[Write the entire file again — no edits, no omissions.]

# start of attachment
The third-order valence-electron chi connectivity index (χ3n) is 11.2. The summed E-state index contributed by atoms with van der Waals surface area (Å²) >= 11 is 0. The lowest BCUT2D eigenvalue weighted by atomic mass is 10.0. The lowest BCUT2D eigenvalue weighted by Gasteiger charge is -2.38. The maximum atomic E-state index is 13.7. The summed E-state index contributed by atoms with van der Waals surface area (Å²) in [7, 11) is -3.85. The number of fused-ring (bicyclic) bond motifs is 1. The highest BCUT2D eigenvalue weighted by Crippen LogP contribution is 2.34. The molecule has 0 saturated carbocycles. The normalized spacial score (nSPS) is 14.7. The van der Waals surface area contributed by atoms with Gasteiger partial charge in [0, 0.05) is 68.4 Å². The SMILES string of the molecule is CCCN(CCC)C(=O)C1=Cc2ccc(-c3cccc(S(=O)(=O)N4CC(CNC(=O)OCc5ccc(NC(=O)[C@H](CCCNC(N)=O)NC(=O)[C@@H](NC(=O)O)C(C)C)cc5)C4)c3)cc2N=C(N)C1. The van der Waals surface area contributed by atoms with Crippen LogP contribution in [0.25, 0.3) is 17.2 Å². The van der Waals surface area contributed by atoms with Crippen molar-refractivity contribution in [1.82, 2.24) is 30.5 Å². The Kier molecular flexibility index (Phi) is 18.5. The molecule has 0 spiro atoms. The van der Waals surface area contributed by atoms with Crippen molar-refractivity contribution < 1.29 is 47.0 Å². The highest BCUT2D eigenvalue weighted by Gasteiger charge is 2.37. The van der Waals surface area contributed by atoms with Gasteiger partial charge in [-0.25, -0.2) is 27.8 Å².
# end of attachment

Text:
The third-order valence-electron chi connectivity index (χ3n) is 11.2. The summed E-state index contributed by atoms with van der Waals surface area (Å²) >= 11 is 0. The lowest BCUT2D eigenvalue weighted by atomic mass is 10.0. The lowest BCUT2D eigenvalue weighted by Gasteiger charge is -2.38. The maximum atomic E-state index is 13.7. The summed E-state index contributed by atoms with van der Waals surface area (Å²) in [7, 11) is -3.85. The number of fused-ring (bicyclic) bond motifs is 1. The highest BCUT2D eigenvalue weighted by Crippen LogP contribution is 2.34. The molecule has 0 saturated carbocycles. The normalized spacial score (nSPS) is 14.7. The van der Waals surface area contributed by atoms with Gasteiger partial charge in [0, 0.05) is 68.4 Å². The SMILES string of the molecule is CCCN(CCC)C(=O)C1=Cc2ccc(-c3cccc(S(=O)(=O)N4CC(CNC(=O)OCc5ccc(NC(=O)[C@H](CCCNC(N)=O)NC(=O)[C@@H](NC(=O)O)C(C)C)cc5)C4)c3)cc2N=C(N)C1. The van der Waals surface area contributed by atoms with Crippen LogP contribution in [0.25, 0.3) is 17.2 Å². The van der Waals surface area contributed by atoms with Crippen molar-refractivity contribution in [1.82, 2.24) is 30.5 Å². The Kier molecular flexibility index (Phi) is 18.5. The molecule has 0 spiro atoms. The van der Waals surface area contributed by atoms with Crippen molar-refractivity contribution < 1.29 is 47.0 Å². The highest BCUT2D eigenvalue weighted by Gasteiger charge is 2.37. The van der Waals surface area contributed by atoms with Gasteiger partial charge in [-0.25, -0.2) is 27.8 Å².